Last year's launch of AMD's FX processors was honestly disappointing. The Bulldozer CPU cores that were bundled into each Zambezi chip were hardly power efficient and in many areas couldn't significantly outperform AMD's previous generation platform. Look beyond the direct AMD comparison and the situation looked even worse. In our conclusion to last year's FX-8150 review I wrote the following:

"Single threaded performance is my biggest concern, and compared to Sandy Bridge there's a good 40-50% advantage the i5 2500K enjoys over the FX-8150. My hope is that future derivatives of the FX processor (perhaps based on Piledriver) will boast much more aggressive Turbo Core frequencies, which would do wonders at eating into that advantage."

The performance advantage that Intel enjoyed at the time was beyond what could be erased by a single generation. To make matters worse, before AMD could rev Bulldozer, Intel already began shipping Ivy Bridge - a part that not only increased performance but decreased power consumption as well. It's been a rough road for AMD over these past few years, but you have to give credit where it's due: we haven't seen AMD executing this consistently in quite a while. As promised we've now had multiple generations of each platform ship from AMD. Brazos had a mild update, Llano paved the way for Trinity which is now shipping, and around a year after Zambezi's launch we have Vishera: the Piledriver based AMD FX successor.

At a high level, Vishera swaps out the Bulldozer cores from Zambezi and replaces them with Piledriver. This is the same CPU core that is used in Trinity, but it's optimized for a very different purpose here in Vishera. While Trinity had to worry about working nicely in a laptop, Vishera is strictly a high-end desktop/workstation part. There's no on-die graphics for starters. Clock speeds and TDPs are also up compared to Trinity.

CPU Specification Comparison
CPU Manufacturing Process Cores Transistor Count Die Size
AMD Vishera 8C 32nm 8 1.2B 315mm2
AMD Zambezi 8C 32nm 8 1.2B 315mm2
Intel Ivy Bridge 4C 22nm 4 1.4B 160mm2
Intel Sandy Bridge E (6C) 32nm 6 2.27B 435mm2
Intel Sandy Bridge E (4C) 32nm 4 1.27B 294mm2
Intel Sandy Bridge 4C 32nm 4 1.16B 216mm2
Intel Lynnfield 4C 45nm 4 774M 296mm2
Intel Sandy Bridge 2C (GT1) 32nm 2 504M 131mm2
Intel Sandy Bridge 2C (GT2) 32nm 2 624M 149mm2

Vishera is still built on the same 32nm GlobalFoundries SOI process as Zambezi, which means there isn't much room for additional architectural complexity without ballooning die area, and not a whole lot of hope for significantly decreasing power consumption. As a fabless semiconductor manufacturer, AMD is now at GF's mercy when it comes to moving process technology forward. It simply has to make 32nm work for now. Piledriver is a light evolution over Bulldozer, so there's actually no substantial increase in die area compared to the previous generation. Cache sizes remain the same as well, which keeps everything roughly the same. These chips are obviously much larger than Intel's 22nm Ivy Bridge parts, but Intel has a full node advantage there which enables that.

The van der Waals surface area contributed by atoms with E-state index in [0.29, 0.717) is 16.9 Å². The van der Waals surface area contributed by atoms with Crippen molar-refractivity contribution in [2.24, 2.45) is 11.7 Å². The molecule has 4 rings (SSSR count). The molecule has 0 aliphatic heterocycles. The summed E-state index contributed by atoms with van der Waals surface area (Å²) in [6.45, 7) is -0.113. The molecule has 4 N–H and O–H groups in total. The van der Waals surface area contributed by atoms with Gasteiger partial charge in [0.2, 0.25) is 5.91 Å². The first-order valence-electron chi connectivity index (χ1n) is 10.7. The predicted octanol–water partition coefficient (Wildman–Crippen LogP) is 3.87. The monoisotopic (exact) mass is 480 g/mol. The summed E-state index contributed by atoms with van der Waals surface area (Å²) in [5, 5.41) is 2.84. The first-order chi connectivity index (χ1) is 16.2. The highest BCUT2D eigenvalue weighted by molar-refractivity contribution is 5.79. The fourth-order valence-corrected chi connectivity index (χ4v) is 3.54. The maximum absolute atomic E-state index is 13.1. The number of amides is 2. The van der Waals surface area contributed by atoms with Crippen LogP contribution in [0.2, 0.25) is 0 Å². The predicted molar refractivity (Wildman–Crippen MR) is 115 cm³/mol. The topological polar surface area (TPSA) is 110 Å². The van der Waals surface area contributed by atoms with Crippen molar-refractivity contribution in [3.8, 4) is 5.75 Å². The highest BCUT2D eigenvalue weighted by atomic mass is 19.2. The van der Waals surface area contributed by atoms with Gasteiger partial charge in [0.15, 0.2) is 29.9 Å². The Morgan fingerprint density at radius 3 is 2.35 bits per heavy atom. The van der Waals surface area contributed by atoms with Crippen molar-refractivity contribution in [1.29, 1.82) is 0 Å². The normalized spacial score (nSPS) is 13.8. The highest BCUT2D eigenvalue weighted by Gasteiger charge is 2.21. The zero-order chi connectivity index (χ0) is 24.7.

Piledriver is a bit more power efficient than Bulldozer, which enables AMD to drive Vishera's frequency up while remaining in the same thermal envelope as Zambezi. The new lineup is in the table below:

CPU Specification Comparison
Processor Codename Cores Clock Speed Max Turbo L2/L3 Cache TDP Price
AMD FX-8350 Vishera 8 4.0GHz 4.2GHz 8MB/8MB 125W $199
AMD FX-8150 Zambezi 8 3.6GHz 4.2GHz 8MB/8MB 125W $183
AMD FX-8320 Vishera 8 3.5GHz 4.0GHz 8MB/8MB 125W $169
AMD FX-8120 Zambezi 8 3.1GHz 4.0GHz 8MB/8MB 125W $153
AMD FX-6300 Vishera 6 3.5GHz 4.1GHz 6MB/8MB 95W $132
AMD FX-6100 Zambezi 6 3.3GHz 3.9GHz 6MB/8MB 95W $112
AMD FX-4300 Vishera 4 3.8GHz 4.0GHz 4MB/4MB 95W $122
AMD FX-4100 Zambezi 4 3.6GHz 3.8GHz 4MB/4MB 95W $101

The table above says it all. TDPs haven't changed, cache sizes haven't changed and neither have core counts. Across the board Vishera ships at higher base frequencies than the equivalent Zambezi part, but without increasing max turbo frequency (in the case of the 8-core parts). The 6 and 4 core versions get boosts to both sides, without increasing TDP. In our Trinity notebook review I called the new CPU core Bulldozed Tuned. The table above supports that characterization.